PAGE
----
Times are Changing – And so is Agriculture
Continued digitalization – I don’t believe we’ve even scratched the surface of digital crop production and yet we’re already light years ahead of where we were a decade ago. People get excited about driverless cars, but this technology will likely be even more quickly adopted in agriculture. Self-driving tractors, drones and robots guided by a farmer’s phone or tablet will enable 24/7 farming during critical times of the season. And the integration of artificial intelligence, satellite imagery and sophisticated predictive software will help farmers make key decisions in real time, saving time, money and maybe even a crop from the devastating impact of pests or extreme weather.
Changing demographics – Most of us understand that consumer preference is a major driver of change in our industry. We’ve already seen a shift toward more protein-rich diets throughout the world and some reports predict the global protein ingredients market will approach USD 50 billion by 2025. Consumers are the ultimate customer and everyone in agriculture must adapt to their needs and expectations, especially when it comes to the quality and safety of their food. But consumers are not the only demographic that is changing. While the average farmer is getting older, younger people are also entering agriculture. Many of them come from non-farming backgrounds, but all will bring new ideas about farming and with it a desire to embrace cutting-edge technologies.
is the Global Head of Research and Development for Crop Science, a Division of Bayer.
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Focus on soil health – Some have claimed that soil health represents the next frontier in farming. While we know full well the benefits of reduced tillage in preserving soils and preventing erosion and moisture loss, we are still in our infancy regarding the complexities of the soil biome. Our new partnership with Ginkgo Bioworks is just one example of the many ways Bayer is approaching this new frontier. This new company will look to improve plant-associated microbes and will focus on nitrogen fixation and utilization, which is a crucial need in most crops. If successful, this research could reduce the cost of crop fertilization, while driving down greenhouse gas emissions and the potential for runoff into waterways.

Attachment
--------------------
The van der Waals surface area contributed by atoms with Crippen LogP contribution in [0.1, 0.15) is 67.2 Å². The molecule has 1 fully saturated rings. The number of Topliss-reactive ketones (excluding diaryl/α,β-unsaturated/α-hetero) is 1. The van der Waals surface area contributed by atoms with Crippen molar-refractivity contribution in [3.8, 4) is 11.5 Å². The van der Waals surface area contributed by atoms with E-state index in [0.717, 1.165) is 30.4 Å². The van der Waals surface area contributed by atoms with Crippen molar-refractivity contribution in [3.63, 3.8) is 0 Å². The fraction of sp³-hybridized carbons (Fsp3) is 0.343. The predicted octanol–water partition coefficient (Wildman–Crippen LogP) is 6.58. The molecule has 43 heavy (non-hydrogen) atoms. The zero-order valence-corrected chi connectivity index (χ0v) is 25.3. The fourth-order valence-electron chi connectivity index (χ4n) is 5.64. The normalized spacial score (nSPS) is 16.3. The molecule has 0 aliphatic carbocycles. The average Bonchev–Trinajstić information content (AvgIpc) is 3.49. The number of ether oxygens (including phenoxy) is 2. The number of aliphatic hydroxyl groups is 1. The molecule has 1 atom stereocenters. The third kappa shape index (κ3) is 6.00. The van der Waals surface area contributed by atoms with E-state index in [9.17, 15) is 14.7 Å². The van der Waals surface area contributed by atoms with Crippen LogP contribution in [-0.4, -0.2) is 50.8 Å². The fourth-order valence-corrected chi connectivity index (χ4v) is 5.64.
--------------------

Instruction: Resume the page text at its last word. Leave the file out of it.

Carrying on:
Innovation in plant breeding – We are on the doorstep of changing how our crops can better cope with evolving pest pressures and a changing climate. Innovations in plant breeding use a plant’s natural genetic variability as the basis for developing new crops and delivering foods that can satisfy the needs of both farmers and consumers. Recent methods, such as CRISPR, will enable breeders to knock out or silence a particular gene to produce a desirable characteristic. What once took breeders many years and thousands of random crosses can be done in a fraction of the time and cost. These breeding methods can be accomplished in small labs or large ones, which will accelerate our collective body of knowledge and bring new solutions to farming.
Collaboration and transparency – The fifth major trend I want to highlight is more philosophical than it is materialistic, but I think it forms the foundation of how agriculture innovates in the future. While we are proud of our rich heritage of research at Bayer, we know that we cannot rely on a “not invented here” mindset. Collaboration is critical and it’s why we’ve redoubled our efforts to establish strategic partnerships, VC investments, incubators and crowdsourcing – even in industries outside of agriculture. But innovation is useless if the public doesn’t accept what we’re doing. The best disinfectant for public mistrust is transparency and I’m happy to say Bayer is leading our industry by opening our safety research to public scrutiny. Our reason is simple: Since we all share the same planet, we can only progress if we work together and build trust through open and honest dialogue.
Times are Changing – And so is Agriculture
While these are my “Top 5” trends, I could have mentioned many more, such as new types of farming and food systems (e.g., vertical, indoor, high-tech greenhouse, laboratory-produced meat), vertical integration, for example Amazon’s purchase of Whole Foods, dealing with resource scarcity (especially water), changing agricultural policies, and politicization of the regulatory process. Clearly, there’s a lot going on and a lot to consider for the future.
Yes, times are changing – and so is agriculture. It’s up to us to make sure we stay focused on our primary goal, which is to help feed the world and remain flexible enough to help shape the future of farming.